I grew up with weekends at the lake, my fishing pole sitting idle while I scrambled through the tall grass looking for horned toads and fleeing from crickets. Summer vacations were on the road, in the RV, bunking with my sisters and playing cards until it was time for us to tumble out and play badminton and climb rocks new but strangely familiar to us in places like New Mexico, Arizona and South Dakota.
While RVing is out of vogue and every time I take a road trip with the kids I swear it will be the last, I miss the open road and adventure and mostly being in nature. I have some catching up to do. My children could care less about the Black Hills or Mount Rushmore and we’re giving them the vacation of their dreams next month with a trip to Hawaii, but in the meantime, I’m giving myself the gift of Nature as often as I can. This Get Out series is certainly about unplugging and reconnecting with nature and each other, but I don’t expect my family to be as enthusiastic as I am about the idea, which is why my little treks are with girlfriends, family and even all by my lonesome. I love new challenges and adventures so camping by myself has a new appeal that would’ve frightened me just months ago. I likely have Barbara Brown Taylor and her new book, “Learning to Walk in the Dark” to thank for that idea to exile myself to the night.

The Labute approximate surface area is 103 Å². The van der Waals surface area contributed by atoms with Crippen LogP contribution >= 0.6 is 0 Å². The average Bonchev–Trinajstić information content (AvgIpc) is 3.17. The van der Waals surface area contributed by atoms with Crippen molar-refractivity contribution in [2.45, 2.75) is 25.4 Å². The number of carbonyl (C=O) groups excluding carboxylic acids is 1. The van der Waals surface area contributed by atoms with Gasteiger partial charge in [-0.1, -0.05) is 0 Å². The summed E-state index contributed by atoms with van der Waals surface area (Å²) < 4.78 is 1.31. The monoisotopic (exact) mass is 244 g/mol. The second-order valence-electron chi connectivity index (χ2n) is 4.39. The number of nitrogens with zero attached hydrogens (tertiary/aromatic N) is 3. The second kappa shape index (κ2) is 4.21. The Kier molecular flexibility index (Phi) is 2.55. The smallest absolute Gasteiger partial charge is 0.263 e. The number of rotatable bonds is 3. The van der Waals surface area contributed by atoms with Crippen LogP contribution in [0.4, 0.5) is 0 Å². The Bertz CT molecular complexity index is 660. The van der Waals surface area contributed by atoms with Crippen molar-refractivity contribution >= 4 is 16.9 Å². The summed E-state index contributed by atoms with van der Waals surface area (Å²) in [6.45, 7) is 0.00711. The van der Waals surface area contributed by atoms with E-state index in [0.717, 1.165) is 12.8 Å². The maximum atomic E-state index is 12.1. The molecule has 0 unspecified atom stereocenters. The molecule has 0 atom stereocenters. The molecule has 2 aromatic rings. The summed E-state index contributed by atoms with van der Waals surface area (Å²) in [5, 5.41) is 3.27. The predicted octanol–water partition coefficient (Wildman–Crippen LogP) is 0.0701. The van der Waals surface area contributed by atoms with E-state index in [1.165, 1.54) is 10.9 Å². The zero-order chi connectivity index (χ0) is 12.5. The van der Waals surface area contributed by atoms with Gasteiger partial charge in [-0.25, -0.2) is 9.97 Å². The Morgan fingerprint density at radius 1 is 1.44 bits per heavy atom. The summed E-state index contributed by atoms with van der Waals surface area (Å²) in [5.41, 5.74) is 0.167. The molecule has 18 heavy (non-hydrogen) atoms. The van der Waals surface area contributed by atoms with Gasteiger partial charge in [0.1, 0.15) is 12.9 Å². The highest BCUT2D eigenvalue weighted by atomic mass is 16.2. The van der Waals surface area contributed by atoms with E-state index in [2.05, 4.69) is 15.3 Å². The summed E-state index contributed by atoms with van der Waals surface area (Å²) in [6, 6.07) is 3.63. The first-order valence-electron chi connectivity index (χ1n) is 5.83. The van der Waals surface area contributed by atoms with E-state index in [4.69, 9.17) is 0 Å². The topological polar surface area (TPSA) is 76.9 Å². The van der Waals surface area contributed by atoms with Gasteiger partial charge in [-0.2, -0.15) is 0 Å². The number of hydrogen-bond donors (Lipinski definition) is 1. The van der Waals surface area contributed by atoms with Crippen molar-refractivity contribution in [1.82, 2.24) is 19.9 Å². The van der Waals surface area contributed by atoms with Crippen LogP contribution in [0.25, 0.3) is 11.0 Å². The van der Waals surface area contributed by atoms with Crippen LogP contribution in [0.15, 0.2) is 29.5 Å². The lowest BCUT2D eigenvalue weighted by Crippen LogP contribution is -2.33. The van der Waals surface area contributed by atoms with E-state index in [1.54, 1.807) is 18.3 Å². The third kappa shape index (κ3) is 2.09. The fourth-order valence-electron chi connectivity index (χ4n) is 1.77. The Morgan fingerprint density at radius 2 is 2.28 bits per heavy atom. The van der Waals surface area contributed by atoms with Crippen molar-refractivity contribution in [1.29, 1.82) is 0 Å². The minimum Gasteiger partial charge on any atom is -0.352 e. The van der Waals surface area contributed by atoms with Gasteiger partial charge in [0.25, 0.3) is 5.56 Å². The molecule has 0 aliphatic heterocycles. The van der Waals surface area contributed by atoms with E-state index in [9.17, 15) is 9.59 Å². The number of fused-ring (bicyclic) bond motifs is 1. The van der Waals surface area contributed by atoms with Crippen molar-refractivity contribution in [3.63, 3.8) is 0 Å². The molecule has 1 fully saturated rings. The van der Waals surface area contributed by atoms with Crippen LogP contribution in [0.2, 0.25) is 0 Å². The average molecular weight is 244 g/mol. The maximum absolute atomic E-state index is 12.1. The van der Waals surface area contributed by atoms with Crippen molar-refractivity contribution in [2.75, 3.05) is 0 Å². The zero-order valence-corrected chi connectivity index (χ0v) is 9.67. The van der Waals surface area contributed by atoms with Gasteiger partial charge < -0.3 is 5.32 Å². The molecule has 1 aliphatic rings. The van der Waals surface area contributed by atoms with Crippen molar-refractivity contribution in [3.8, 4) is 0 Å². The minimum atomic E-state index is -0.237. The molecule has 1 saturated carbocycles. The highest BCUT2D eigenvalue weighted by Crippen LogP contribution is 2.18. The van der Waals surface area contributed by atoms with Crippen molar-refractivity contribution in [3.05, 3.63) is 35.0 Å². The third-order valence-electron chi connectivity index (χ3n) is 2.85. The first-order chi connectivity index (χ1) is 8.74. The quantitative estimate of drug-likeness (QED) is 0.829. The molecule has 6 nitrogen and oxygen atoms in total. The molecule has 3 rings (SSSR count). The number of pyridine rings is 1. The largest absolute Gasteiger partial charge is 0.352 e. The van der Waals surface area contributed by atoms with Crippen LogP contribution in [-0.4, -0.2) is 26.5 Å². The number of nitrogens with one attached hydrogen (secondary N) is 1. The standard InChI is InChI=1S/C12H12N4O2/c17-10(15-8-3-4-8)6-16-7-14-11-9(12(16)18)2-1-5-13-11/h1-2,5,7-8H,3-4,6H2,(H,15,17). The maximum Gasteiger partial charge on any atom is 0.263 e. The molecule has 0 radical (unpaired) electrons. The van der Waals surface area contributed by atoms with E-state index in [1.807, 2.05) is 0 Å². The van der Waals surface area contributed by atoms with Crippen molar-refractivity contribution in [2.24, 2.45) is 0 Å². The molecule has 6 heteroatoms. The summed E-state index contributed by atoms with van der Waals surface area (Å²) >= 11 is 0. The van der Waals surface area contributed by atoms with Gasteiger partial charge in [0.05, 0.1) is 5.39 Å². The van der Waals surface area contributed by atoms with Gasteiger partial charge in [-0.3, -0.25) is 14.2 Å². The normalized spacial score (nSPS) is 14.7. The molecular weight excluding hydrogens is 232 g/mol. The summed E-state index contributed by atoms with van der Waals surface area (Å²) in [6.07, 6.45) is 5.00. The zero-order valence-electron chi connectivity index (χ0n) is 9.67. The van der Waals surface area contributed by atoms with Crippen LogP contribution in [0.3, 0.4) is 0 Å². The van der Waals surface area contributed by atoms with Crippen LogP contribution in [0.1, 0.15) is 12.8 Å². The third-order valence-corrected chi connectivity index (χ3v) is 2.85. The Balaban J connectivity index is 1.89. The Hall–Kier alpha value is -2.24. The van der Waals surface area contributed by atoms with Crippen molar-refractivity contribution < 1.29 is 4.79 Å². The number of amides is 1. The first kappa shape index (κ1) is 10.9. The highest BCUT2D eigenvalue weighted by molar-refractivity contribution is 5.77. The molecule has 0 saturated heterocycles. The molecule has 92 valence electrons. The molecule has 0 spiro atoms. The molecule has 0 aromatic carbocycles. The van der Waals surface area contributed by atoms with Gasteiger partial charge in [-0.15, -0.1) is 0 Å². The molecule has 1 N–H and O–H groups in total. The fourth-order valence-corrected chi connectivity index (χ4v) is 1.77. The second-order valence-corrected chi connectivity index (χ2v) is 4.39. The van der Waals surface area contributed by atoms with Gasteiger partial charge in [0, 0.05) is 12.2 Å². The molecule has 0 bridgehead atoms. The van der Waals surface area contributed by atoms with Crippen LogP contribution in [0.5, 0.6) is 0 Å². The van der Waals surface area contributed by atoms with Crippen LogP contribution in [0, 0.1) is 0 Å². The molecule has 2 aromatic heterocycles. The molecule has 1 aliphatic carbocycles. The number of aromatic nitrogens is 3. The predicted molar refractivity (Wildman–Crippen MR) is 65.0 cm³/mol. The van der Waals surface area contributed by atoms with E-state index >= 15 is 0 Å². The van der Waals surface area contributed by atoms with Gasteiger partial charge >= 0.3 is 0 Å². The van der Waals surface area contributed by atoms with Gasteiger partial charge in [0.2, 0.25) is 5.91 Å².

Since I’m supposed to be dedicating my summer to finishing the first draft of my love after war brotherhood novel, I’ll likely only post every other week and mostly include photos to save us both some time.
This week’s “Get Out” adventures began with a trip to Black Mesa to hike the highest elevation in Oklahoma (4.2 miles up) in the Oklahoma panhandle, a mid-week treat seeing Matt Stansberry and the Romance at the UCO Jazz Lab. (Please treat yourself to their album.) and concluding with a surprise trip to The Canebrake, a resort in eastern Oklahoma in Wagoner, OK where we hiked, dined, and even saw a family of armadillos on the way out of town this morning.
Where shall we go next?